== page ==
A blog on Congo, its politics and tribulations. Edited by Jason Stearns.
Today, opposition rallies took place across the Congo. This was the latest in a series of opposition demonstrations intended to ratchet up pressure on Joseph Kabila’s government. The stakes were high: Kabila, who is supposed to step down in December, is appearing increasingly reluctant to hand over power any time
Today, the Congolese government transferred General Leopold Mujyambere, the chief of staff of the FDLR, to Kinshasa. He had been arrested several days ago in Goma by the Congolese intelligence service after his return from southern Africa. What does this arrest mean? First, the government is right to make a
Yesterday, the International Contact Group on the DR Congo met in Stockholm. It’s a regular meeting of the body, which includes most major donors involved in the Congo––US, UK, Belgium, Germany, France, EU, Sweden, South Africa, and the Netherlands––as well as the United Nations. There is rarely any press coverage of
Congolese Prime Minister Matata Ponyo is famously bullish about the economy: ““If we do 7.7 percent this year, what will prevent us doing 9 percent next year?” The answer, it turns out, is the world economic slump. And it comes at the worst possible time for the ruling government, which
Yesterday there was a “debate” (i.e. mostly an opportunity to read speeches) at the UN Security Council on the prevention of conflicts in the Great Lakes region. On the critical issues of elections in the DRC, take a look at the differences in statements between the major western powers: The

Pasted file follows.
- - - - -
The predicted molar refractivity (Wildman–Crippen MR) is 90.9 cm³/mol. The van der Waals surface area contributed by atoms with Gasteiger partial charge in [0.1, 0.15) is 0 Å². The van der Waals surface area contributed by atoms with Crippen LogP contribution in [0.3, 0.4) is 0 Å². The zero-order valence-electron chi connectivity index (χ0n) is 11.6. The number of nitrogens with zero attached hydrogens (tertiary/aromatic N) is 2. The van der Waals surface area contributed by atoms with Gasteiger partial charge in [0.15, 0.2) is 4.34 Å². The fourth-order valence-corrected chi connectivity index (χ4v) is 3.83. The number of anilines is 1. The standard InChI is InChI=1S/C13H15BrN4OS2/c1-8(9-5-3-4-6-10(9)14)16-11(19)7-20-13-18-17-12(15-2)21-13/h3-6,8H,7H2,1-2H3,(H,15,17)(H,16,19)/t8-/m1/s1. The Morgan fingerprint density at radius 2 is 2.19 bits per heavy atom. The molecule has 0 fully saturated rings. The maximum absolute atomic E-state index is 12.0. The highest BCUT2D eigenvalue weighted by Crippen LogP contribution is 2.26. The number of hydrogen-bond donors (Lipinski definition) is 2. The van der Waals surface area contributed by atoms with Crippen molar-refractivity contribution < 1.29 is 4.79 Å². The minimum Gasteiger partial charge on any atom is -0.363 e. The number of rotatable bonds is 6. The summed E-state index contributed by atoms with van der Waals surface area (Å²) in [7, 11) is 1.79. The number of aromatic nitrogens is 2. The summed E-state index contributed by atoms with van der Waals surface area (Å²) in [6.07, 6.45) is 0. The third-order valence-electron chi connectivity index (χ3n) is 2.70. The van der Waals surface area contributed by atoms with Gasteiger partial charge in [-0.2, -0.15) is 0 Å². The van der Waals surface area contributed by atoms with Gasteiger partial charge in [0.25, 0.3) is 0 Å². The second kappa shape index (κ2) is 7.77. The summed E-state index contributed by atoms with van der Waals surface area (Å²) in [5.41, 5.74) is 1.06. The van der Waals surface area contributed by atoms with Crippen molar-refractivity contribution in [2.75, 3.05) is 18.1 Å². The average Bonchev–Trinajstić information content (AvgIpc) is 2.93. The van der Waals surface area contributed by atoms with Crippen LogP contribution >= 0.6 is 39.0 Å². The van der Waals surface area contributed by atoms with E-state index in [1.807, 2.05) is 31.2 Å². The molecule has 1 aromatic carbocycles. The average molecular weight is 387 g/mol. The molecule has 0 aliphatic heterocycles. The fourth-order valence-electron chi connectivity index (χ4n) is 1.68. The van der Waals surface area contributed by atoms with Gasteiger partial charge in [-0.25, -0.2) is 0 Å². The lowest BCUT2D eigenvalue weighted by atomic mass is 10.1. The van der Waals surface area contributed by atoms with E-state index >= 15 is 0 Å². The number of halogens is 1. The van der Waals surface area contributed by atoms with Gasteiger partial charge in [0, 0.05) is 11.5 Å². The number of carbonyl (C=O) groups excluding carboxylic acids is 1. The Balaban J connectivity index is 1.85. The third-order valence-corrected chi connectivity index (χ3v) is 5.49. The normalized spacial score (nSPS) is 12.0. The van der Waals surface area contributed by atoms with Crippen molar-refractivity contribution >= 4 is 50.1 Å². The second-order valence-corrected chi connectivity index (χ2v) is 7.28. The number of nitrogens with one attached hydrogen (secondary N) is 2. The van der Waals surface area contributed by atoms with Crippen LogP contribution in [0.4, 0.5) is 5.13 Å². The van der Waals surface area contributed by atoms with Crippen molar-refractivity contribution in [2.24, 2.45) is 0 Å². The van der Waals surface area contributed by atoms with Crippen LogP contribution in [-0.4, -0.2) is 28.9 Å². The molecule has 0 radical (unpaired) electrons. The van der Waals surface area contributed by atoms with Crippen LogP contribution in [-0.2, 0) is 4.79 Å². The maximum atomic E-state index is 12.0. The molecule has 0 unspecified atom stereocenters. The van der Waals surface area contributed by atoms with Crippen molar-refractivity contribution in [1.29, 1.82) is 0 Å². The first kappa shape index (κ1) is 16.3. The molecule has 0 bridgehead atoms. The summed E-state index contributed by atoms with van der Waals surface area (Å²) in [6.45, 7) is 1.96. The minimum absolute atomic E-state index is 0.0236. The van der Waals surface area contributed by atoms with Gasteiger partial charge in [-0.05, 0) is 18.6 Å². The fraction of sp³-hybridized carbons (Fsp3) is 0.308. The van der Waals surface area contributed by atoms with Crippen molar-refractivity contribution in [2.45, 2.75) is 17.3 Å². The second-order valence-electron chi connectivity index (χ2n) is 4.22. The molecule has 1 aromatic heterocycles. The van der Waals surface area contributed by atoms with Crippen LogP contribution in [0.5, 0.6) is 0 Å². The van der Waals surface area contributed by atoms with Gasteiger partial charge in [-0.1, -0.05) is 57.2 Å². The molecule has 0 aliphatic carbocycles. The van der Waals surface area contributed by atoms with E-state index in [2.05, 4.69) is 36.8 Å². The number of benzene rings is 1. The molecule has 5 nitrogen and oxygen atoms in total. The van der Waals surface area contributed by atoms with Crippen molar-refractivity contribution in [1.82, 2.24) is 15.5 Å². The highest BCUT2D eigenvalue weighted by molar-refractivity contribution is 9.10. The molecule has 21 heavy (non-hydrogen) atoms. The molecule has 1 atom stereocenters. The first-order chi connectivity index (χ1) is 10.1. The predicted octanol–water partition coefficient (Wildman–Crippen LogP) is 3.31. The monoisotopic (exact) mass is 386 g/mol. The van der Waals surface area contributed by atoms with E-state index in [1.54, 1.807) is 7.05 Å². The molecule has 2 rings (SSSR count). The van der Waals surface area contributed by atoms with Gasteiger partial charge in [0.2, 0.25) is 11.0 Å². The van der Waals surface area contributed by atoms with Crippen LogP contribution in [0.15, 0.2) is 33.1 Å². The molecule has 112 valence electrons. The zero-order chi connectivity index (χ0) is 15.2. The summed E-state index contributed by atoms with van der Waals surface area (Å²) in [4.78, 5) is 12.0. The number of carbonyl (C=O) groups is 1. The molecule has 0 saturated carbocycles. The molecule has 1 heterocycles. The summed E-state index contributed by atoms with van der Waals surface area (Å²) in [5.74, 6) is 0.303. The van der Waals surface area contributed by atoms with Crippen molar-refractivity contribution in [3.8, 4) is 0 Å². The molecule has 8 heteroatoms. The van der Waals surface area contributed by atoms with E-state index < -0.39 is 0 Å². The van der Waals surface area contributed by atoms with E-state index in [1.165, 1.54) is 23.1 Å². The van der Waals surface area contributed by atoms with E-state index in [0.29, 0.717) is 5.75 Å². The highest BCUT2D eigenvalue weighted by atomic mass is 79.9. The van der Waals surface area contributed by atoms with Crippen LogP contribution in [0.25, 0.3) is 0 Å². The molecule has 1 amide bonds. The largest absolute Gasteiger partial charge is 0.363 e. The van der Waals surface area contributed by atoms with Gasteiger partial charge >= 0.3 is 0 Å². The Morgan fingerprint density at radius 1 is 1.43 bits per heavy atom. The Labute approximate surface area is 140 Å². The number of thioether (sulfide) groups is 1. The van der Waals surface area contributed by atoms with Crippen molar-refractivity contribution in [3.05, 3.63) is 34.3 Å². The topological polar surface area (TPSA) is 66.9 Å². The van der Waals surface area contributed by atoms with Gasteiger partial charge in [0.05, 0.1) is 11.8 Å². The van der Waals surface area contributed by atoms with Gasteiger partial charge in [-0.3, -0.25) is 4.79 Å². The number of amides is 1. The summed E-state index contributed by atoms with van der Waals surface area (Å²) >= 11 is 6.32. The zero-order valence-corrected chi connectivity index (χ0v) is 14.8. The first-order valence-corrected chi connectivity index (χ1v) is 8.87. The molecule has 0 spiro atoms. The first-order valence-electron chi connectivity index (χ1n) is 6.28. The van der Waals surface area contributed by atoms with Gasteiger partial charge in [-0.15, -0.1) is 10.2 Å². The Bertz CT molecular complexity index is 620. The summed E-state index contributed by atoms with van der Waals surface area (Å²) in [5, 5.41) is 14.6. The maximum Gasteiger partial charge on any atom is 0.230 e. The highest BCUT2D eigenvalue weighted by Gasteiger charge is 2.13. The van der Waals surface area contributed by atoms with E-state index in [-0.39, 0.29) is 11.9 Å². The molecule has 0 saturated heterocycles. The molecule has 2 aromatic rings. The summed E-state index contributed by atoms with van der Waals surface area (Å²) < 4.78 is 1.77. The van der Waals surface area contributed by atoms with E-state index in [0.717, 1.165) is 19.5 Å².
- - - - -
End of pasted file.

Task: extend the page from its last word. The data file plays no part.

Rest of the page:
Today, the Congo Research Group is publishing the preliminary results of its investigations into the massacres around the town of Beni in northeastern Congo . The report is the result of months of fieldwork by five experienced researchers. We interviewed 110 sources, including 36 eyewitnesses and numerous self-confessed participants in
A week ago, UN peacekeepers struck a deal with the Congolese government to restart joint operations against the Rwandan FDLR rebels. It seemed to be a victory for the UN, whose efficiency in the East has been hampered by poor relations with its Congolese counterparts. Military collaboration had ceased since January 2015,
Before the holidays, it seemed that President Joseph Kabila had his back against a wall. Having taken too long to decide on a a succession strategy––do I stay and change the constitution? do I leave? who could guarantee my interests?––many of his allies defected, including the most presidentiable of them.
So much uncertainty hangs over Congolese political life at the moment, its protagonists can be forgiven for looking for signs from above. On Christmas, some believed they found one: In Pope Francis’ urbi et orbi message from St Peter’s Basilica, he said: We also pray for peace and concord among the peoples of
UN Secretary-General Ban Ki Moon has a Congolese dilemma. After having been marginalized politically for years in the Congo, the UN now has the opportunity to play a critical role in navigating the upcoming battle over President Joseph Kabila’s succession. For months now, President Kabila has been preparing a national dialogue to